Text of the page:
Fine Arts Studio
Are you an artist seeking to pursue your creative passion while enhancing your artistic skill set? Then take a closer look at the fine arts studio emphasis from Dordt. Will you gain a solid understanding of art and design? Yes. Will you learn from professors who are committed to teaching you from a Christian perspective? Yes again. Will you grow as an artist, as a Christ-follower, and as a person. Absolutely. It’s all part of earning your degree in fine arts.
Our fine arts program expands your creative abilities by offering classes with a broad spectrum of art subjects. Experienced professors help you gain technical skills, understand key concepts, and hone your professional portfolio. You’ll also have the ability to enter your art into local art shows, art magazines, and more.
What You'll Learn
Simply put, you’ll learn how to make a career of creating art and visual media. You’ll study and learn multiple art disciplines. You’ll refine your technique. And you’ll understand how God and your faith can be part of every masterpiece you create. Some of your course options include drawing, motion graphics, and sculpture, with a variety of other classes to consider as well.
What You Can Do With A Fine Arts Studio Emphasis
You may be surprised at the career opportunities available. Graduates will be equipped to pursue careers as art therapists, art gallery managers, graphic designers, advertising art directors, and more. And knowing how God can work through your passion and creativity will make your work even more fulfilling.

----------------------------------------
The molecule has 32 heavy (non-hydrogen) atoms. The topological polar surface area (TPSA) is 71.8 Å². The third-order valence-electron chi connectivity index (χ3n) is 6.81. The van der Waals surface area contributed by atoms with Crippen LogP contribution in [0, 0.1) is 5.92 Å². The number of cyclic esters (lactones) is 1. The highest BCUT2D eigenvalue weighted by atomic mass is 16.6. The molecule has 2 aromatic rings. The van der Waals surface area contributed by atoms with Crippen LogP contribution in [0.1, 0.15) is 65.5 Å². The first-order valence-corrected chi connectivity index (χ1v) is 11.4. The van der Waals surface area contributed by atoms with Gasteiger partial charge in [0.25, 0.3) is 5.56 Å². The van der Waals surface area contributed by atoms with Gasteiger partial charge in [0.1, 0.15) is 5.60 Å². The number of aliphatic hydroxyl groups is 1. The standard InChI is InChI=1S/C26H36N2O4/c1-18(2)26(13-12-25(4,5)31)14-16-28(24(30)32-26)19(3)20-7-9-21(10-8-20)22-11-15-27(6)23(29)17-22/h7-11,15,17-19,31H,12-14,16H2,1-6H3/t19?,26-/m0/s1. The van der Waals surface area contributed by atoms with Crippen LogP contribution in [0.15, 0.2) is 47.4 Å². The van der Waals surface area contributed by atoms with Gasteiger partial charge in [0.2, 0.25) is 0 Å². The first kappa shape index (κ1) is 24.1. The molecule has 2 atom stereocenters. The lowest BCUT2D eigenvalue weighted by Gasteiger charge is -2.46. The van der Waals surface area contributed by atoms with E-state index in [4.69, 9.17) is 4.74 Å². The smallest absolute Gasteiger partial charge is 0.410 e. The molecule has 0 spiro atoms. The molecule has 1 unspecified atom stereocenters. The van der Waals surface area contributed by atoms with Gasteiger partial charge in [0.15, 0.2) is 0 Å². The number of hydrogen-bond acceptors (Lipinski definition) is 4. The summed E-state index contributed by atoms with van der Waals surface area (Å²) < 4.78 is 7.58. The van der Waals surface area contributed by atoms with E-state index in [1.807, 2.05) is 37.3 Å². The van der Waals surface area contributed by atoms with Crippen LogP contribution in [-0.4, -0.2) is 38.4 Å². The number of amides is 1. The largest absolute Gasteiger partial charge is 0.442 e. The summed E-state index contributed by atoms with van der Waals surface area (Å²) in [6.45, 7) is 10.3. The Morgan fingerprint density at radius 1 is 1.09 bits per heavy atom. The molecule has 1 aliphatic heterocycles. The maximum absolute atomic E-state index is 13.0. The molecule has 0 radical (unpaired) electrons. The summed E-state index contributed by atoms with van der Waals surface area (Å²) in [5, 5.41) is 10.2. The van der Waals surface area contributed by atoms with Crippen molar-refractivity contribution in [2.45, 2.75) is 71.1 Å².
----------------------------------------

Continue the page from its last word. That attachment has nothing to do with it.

A Music Director oversees all musical aspects of a theatre or opera production.
A Photographer uses their technical expertise to capture images that serve as an aide to a story or event.
An Illustrator designs art for different purposes such as logos, t-shirts, children’s books, etc.
Students who choose the fine arts studio emphasis will complete various art courses and a philosophy course in addition to completing the general requirements for an art degree. Additionally, students will pick two art history courses, two first-level studio courses, two second-level studio courses, and one third-level studio course.
- Design Theory: Manipulation of two-dimensional design through the use of the basic art elements: line, shape, value, color, texture, and space. The course is intended to develop a visual vocabulary and an imaginative approach to design.
- Drawing I: Acquiring the basic skills of drawing through an objective investigation of reality. Common media and tools are used.
- Art History: Contemporary Art and Architecture: This is the third course in a historical survey of art and architecture. The course will begin with the foundations of modernism in the last half of the 19th century and then cover the plurality of styles in the 20th century.
- Sculpture I: An introductory course emphasizing 3-D design and utilizing a variety of materials including clay, wood, plaster, stone, and mixed media.
- Drawing II
- Senior Seminar in Art: A critical examination of contemporary problems and trends in the field of art. The course will include readings, discussions, a paper or presentation, critique of current exhibitions, and a senior art show.
- Art History: Ancient and Medieval: This course is the first of a three-semester survey of the history of the visual arts. It investigates the role of the visual arts in the historical and cultural development of world civilization between prehistory and the 14th century.